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Report says Midwest, Plains economy remained strong in August, suggesting growth ahead

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OMAHA, Nebraska — The economy remained strong in nine Midwest and Plains states in August, and a monthly survey of business leaders released Tuesday suggests growth will continue in the months ahead.

The region's overall economic index inched up to 57.2 last month from 57 in July. The index reached a three-year high of 60.6 in June.

But as the economy improves, delays in supply shipments are becoming more common, said Creighton University economist Ernie Goss, who oversees the survey.

"One supply manager complained that rail shipping had become particularly problematic as shipments of energy products and housing inputs have begun to take up shipping space," Goss said.

Those delays were apparent in the delivery lead time index, which tracks how long business leaders had to wait between placing orders and taking delivery. That index jumped to its highest level in over three years at 60.6 in August, up from July's 53.7.

The monthly results of the survey of supply managers are compiled into a collection of indexes ranging from zero to 100. Survey organizers at Creighton University say any score above 50 suggests economic growth, while a score below that suggests decline. The survey covers Arkansas, Iowa, Kansas, Minnesota, Missouri, Nebraska, North Dakota, Oklahoma and South Dakota.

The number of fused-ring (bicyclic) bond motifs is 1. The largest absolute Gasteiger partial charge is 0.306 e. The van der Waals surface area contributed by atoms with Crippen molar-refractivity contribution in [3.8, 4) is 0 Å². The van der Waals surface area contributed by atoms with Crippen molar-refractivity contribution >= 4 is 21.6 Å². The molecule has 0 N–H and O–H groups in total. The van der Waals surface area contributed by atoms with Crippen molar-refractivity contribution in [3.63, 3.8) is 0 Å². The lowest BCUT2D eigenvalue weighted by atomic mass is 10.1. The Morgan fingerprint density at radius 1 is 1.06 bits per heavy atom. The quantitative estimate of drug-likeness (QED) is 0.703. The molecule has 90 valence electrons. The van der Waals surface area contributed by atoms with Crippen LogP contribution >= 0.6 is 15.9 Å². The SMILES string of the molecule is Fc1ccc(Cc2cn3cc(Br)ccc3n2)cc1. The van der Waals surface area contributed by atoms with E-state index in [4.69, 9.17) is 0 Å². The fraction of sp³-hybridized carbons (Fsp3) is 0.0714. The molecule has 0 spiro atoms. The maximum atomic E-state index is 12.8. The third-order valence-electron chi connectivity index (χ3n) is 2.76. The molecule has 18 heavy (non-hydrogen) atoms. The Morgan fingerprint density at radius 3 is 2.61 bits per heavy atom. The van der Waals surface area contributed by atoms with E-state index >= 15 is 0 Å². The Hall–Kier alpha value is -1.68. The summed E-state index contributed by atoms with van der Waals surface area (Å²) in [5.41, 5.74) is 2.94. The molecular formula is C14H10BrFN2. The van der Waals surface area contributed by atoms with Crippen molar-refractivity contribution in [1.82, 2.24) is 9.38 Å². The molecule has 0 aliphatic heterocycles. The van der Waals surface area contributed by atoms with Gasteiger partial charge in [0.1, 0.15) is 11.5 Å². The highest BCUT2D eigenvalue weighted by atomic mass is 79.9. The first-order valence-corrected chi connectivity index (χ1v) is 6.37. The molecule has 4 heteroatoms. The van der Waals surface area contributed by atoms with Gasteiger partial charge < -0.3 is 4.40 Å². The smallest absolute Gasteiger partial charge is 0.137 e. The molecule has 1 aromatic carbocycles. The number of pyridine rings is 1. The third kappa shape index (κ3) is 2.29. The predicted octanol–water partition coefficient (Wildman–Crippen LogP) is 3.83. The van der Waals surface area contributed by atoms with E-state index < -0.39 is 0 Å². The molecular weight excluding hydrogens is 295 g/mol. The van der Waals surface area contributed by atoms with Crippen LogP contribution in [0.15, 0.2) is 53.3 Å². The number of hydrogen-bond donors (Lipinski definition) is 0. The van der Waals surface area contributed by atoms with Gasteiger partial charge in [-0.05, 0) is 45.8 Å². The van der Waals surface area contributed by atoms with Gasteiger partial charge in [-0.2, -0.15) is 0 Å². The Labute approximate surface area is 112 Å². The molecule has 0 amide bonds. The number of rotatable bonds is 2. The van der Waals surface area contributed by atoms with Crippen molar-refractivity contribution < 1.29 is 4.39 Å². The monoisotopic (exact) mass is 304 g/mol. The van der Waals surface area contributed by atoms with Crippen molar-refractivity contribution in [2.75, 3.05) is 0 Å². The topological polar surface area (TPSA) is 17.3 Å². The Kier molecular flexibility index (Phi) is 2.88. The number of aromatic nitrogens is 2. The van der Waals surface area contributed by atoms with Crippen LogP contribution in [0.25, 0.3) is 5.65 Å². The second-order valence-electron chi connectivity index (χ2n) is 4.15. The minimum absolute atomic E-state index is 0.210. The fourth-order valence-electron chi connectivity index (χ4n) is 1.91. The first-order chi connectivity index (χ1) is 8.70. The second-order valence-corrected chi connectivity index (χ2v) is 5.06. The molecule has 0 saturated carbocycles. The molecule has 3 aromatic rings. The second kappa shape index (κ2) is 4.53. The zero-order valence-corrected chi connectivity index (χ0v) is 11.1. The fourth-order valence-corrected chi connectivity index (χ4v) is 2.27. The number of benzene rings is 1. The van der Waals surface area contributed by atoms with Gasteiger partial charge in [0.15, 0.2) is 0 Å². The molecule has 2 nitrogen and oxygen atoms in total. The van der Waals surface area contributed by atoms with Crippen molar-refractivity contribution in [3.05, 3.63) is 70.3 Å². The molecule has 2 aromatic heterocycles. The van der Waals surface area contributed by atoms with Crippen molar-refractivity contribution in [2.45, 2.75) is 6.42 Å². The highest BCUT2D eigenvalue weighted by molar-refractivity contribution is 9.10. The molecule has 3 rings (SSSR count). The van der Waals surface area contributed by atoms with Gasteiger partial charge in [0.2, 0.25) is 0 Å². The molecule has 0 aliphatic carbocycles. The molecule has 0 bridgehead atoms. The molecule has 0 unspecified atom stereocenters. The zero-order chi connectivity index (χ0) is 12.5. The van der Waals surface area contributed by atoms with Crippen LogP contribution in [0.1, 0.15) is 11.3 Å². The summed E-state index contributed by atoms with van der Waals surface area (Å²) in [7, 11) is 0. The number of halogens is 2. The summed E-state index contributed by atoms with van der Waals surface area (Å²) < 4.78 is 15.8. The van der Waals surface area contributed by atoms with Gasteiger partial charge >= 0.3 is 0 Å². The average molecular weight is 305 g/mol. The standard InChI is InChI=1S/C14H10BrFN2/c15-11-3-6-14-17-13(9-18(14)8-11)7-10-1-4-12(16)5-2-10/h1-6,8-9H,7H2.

Business leaders remain confident in the economy over the next six months, the survey showed, as the confidence index climbed to 60.4 from 60 in July. It reached 63.6 in June.

The employment index fell into negative territory to 48.7 in August from July's 53.8. But Goss said employment trends vary widely across the region, with North Dakota, Missouri and South Dakota recording more job growth than the national average.

The prices-paid index, which tracks the cost of raw materials and supplies, remained elevated but declined to 66.7 in August from July's 67.6.

The inventory index increased to 57.9 in August from July's 51.3, suggesting that businesses are stocking up on raw materials to satisfy growing demand in the future.

The other components of the overall August index were:

— New orders declining to 58.1 from July's 61.5.

— Production or sales decreasing to 60.7 in August from July's 65.

— The export index increasing to 59.8 in August from 57.5.

— The import index falling to 51.8 from July's 57.7.

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